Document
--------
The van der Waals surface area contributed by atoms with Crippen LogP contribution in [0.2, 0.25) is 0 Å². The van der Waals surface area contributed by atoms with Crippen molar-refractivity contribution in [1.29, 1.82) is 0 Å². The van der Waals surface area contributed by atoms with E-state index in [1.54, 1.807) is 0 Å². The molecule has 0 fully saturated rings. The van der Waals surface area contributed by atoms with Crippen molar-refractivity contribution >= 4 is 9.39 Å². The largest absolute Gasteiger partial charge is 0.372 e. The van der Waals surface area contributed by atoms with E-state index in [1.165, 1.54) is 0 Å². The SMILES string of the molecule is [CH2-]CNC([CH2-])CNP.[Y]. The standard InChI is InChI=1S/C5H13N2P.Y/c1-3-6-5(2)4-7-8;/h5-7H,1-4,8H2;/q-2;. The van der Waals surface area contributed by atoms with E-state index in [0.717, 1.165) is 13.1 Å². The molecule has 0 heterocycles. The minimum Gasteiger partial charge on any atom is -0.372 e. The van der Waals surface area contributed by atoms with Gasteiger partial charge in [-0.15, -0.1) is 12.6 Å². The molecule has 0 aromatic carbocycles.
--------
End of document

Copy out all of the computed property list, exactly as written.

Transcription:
The van der Waals surface area contributed by atoms with Crippen LogP contribution in [0.2, 0.25) is 0 Å². The van der Waals surface area contributed by atoms with Crippen molar-refractivity contribution in [1.29, 1.82) is 0 Å². The van der Waals surface area contributed by atoms with E-state index in [1.54, 1.807) is 0 Å². The molecule has 0 fully saturated rings. The van der Waals surface area contributed by atoms with Crippen molar-refractivity contribution >= 4 is 9.39 Å². The largest absolute Gasteiger partial charge is 0.372 e. The van der Waals surface area contributed by atoms with E-state index in [1.165, 1.54) is 0 Å². The SMILES string of the molecule is [CH2-]CNC([CH2-])CNP.[Y]. The standard InChI is InChI=1S/C5H13N2P.Y/c1-3-6-5(2)4-7-8;/h5-7H,1-4,8H2;/q-2;. The van der Waals surface area contributed by atoms with E-state index in [0.717, 1.165) is 13.1 Å². The molecule has 0 heterocycles. The minimum Gasteiger partial charge on any atom is -0.372 e. The van der Waals surface area contributed by atoms with Gasteiger partial charge in [-0.15, -0.1) is 12.6 Å². The molecule has 0 aromatic carbocycles.